In the end, I decided it’s simpler to pay this absurd levy that again claims to be designed to benefit me when it does no such thing, eat the small bowl of liquid shit being served to me by the CPCC while they claim to have my best interests in mind, and live with it. It’s a little irritating to have to spend an extra $30 every time I want to buy a hundred CDs, but at least I don’t need to jump through hoops to satisfy an organization that couldn’t care less about someone like me.
On a happier note, here’s a song off the forthcoming final Papa Ghostface album. I’m not sure if this is a final mix, but it feels pretty good at the moment.
Maybe call it a sneak peak instead of an advance single. I think singles tend to either be about putting your poppiest foot forward or offering a pretty clear idea of what the rest of the album sounds like in microcosm, and this does neither of those things (though the dark alt-folky flavour is an indication that some of the songs do have that taste to them). It isn’t any bold musical statement, it doesn’t begin to hint at some of the weirdness that transpires elsewhere on the album, and it’ll probably show up somewhere around the halfway mark. So it’s pretty much the definition of a “deep album cut”.
I think I just felt like sharing it because I was working on tidying up the mix and thought it was a neat little song.
All the electric guitar tracks were amplified care of this old friend:
Most of the time I use this amp for grittier moments when I want some natural tube breakup. Lately I’ve been trying something different, turning it down just past the point of being turned on — there’s very little headroom, which has always been part of the amp’s charm — and getting some nice clean sounds. There’s still a throaty quality that sets it apart from the Fender Twin, but I’ve been surprised by the depth and richness of some of the tones I’ve been getting.
Not bad for an amp I got for free as an add-on when I bought my first electric guitar many moons ago.
All the guitar tracks were mic’d in stereo with an SM57 and a Sennheiser 421. The initial rhythm part was played on the Telecaster I’ve been neglecting for a while. I added a bunch of fiddly bits on acoustic guitar, but it didn’t quite feel right, so I replaced all those parts with more electric guitar, this time playing the newer Jazzmaster that’s become one of my go-to guitars. It’s got this nice chiming thing going on in the middle pickup position, and that seemed to play well off of the Telecaster’s rounder sound.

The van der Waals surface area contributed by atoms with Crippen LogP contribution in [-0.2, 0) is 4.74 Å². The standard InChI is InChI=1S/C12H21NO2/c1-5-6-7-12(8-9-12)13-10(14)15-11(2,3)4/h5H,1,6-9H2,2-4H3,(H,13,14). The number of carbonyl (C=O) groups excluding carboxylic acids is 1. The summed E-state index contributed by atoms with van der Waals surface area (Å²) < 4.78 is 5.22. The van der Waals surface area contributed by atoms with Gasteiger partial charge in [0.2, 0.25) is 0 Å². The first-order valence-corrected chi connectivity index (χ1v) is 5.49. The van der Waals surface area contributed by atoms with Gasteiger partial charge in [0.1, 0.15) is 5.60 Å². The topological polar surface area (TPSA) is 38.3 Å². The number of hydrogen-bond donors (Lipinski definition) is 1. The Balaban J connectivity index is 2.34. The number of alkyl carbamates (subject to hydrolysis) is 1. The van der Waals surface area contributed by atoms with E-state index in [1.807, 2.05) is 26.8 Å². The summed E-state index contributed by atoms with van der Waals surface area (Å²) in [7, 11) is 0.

Recording the leg slaps was, as usual, pretty tedious. When you want to create the illusion of a bunch of people smacking their thighs and it’s just you in front of the microphone, it takes a while to build up a decent bed of body percussion. I did six or eight tracks and then made a stereo sub-mix to free up most of those tracks for other things. Thought about adding drums, but I liked the feeling the song had with just the leg slaps.
I seem to gravitate toward this sound over handclaps a lot of the time. There’s a softness to it I like. Clapping is a more confrontational sound, and it doesn’t always work in a mix.
The last thing I added was the six-string banjo. I could feel something was missing, but I had no idea what it was. Since the main guitar riff almost felt like something I should have played on a banjo in the first place, it was the sensible thing to try, and once I worked out a few little counter-melodies it felt like the void had been filled. It’s funny how you can introduce a single acoustic instrument into a mix that’s swimming with electric guitars, and all at once everything opens up in a subtle way.